Monday, September 26, 2011

New ‘Transdisciplinary Journal of Engineering and Science’

This is a weekly post by Nidhal Guessoum (see his earlier posts here). Nidhal is an astrophysicist and Professor of Physics at American University of Sharjah and is the author of Islam's Quantum Question: Reconciling Muslim Tradition and Modern Science.
I would like to report on the recent creation of a new journal on “transdisciplinarity in science and engineering”, led by Prof. Basarab Nicolescu and Professor Vistrian Maties as the Editors in Chief. For full disclosure, I must note that I am one of the “area editors” of the journal, though this is certainly not the reason I am publicizing this new publication.
First, in case you’re confused between multidisciplinarity, interdisciplinarity, crossdisciplinarity, and transdisciplinarity, let me clarify the latter a bit, the term and concept being rather technical and largely unfamiliar to many among the educated public. I’ll leave aside the other terms, both because they are unrelated to our topic here and because they are more familiar to people and are closer to their intuitive understanding.
Transdisciplinarity, reportedly first used by Piaget, was largely brought into the scholarly discourse by Basarab Nicolescu and the International Center for Transdisciplinary Research (CIRET). In a general sense, it refers to areas of research and investigation that fall between specific fields (the prefix “trans” signifying an area between two large bodies, as in “trans-Atlantic”); those are often rich areas that have not been investigated properly as they do not fall under the methodologies of those well-defined bodies of research; they need to be looked at more holistically, and they deserve new approaches and paradigms. Examples of such areas include: areas of relevance to both science and art; areas of complexity between biology and consciousness; topics of science, sociology, and religion; engineering and social sciences; etc.
But Nicolescu has proposed a framework for addressing transdisciplinary questions (see his recent paper here). In his approach, transdisciplinarity rests on three principles forming its foundational methodology: 1) the world consists of multiple levels of reality; 2) adoption of a non-Aristotelian logic of “included middle”; 3) nature is intrinsically complex, and the science of complexity should be adopted and applied extensively.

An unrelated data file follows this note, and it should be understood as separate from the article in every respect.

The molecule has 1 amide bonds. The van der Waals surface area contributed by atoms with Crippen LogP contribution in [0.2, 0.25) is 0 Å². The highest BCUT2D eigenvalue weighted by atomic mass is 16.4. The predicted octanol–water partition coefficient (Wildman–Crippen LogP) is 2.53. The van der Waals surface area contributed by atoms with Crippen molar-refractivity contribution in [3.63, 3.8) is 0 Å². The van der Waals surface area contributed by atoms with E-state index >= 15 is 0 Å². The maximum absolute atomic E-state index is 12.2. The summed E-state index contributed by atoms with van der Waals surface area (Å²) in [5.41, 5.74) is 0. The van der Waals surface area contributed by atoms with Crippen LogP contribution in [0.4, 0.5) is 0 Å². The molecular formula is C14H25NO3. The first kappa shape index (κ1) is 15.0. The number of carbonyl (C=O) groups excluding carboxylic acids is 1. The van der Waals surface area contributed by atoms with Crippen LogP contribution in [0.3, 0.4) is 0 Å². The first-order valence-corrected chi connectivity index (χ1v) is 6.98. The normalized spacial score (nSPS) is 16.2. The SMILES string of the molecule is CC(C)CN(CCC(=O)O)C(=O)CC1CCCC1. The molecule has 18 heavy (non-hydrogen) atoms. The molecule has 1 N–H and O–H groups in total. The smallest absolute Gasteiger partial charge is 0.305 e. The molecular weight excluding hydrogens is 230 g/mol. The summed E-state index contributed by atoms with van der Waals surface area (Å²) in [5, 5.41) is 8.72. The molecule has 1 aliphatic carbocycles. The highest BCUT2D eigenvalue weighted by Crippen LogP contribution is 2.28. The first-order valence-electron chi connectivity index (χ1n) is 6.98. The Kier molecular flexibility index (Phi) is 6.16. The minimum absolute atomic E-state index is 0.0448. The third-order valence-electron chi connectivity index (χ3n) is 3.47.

There has thus been some growing interest in this new paradigm of transdisciplinarity, particularly through CIRET (above) and TheATLAS (The Academy of Transdisciplinary Learning & Advance Studies), which was founded in 2000. And it is indeed TheATLAS which is bringing out TJES, the ‘Transdisciplinary Journal of Engineering and Science’.

The first issue of TJES came out several months ago; the papers can be found online, and they are very useful references, as many of them set out to explore and delineate this new paradigm of transdisciplinarity; for instance:

·      Methodology of Transdisciplinarity: Levels of Reality, Logic of the Included Middle, and Complexity, by B. Nicolescu;

·      Understanding of Transdiscipline and the Transdisciplinary Process, by A. Ertas;

·      From Transdisciplinarity to Transdisciplinary Research, by C. Pohl;

·      Designing Transdisciplinary Discovery and Innovation: Models and Tools for Dynamic Knowledge Integration, by D. Tate;

·      Results of a Survey to Identify Differences between Interdisciplinary and Transdisciplinary Research, by T. Kollman and A. Ertas;

·      Transdisciplinary System Science: Implications for Healthcare and Other Problems of Global Significance, by A. Madni.

The journal (TJES) is now inviting papers for its second issue, which is to appear before the end of the year. Areas of relevance to the journal include – but are not limited to – the following:

-       Application of philosophical foundations of transdisciplinary approaches to engineering and science;

-       lication of transdisciplinary methods and tools to scientific and engineering design, processes, and systems;

-       Models, tools, and processes for integrated problem formulation, synthesis, analysis, and design that incorporate a wide range of knowledge;

-       Applications of transdisciplinary methods for large-scale, complex problems involving multiple disciplines such as sustainability research, disaster management, biomimetic systems design, transdisciplinary cognitive integration, systems engineering and management, and other research topics that cross diverse disciplines;

-       Studies of the applicability and adoption of transdisciplinary approaches for engineering and scientific systems in industry and academia.

Paper submissions proceed through TheATLAS’s online manuscript submission and review system


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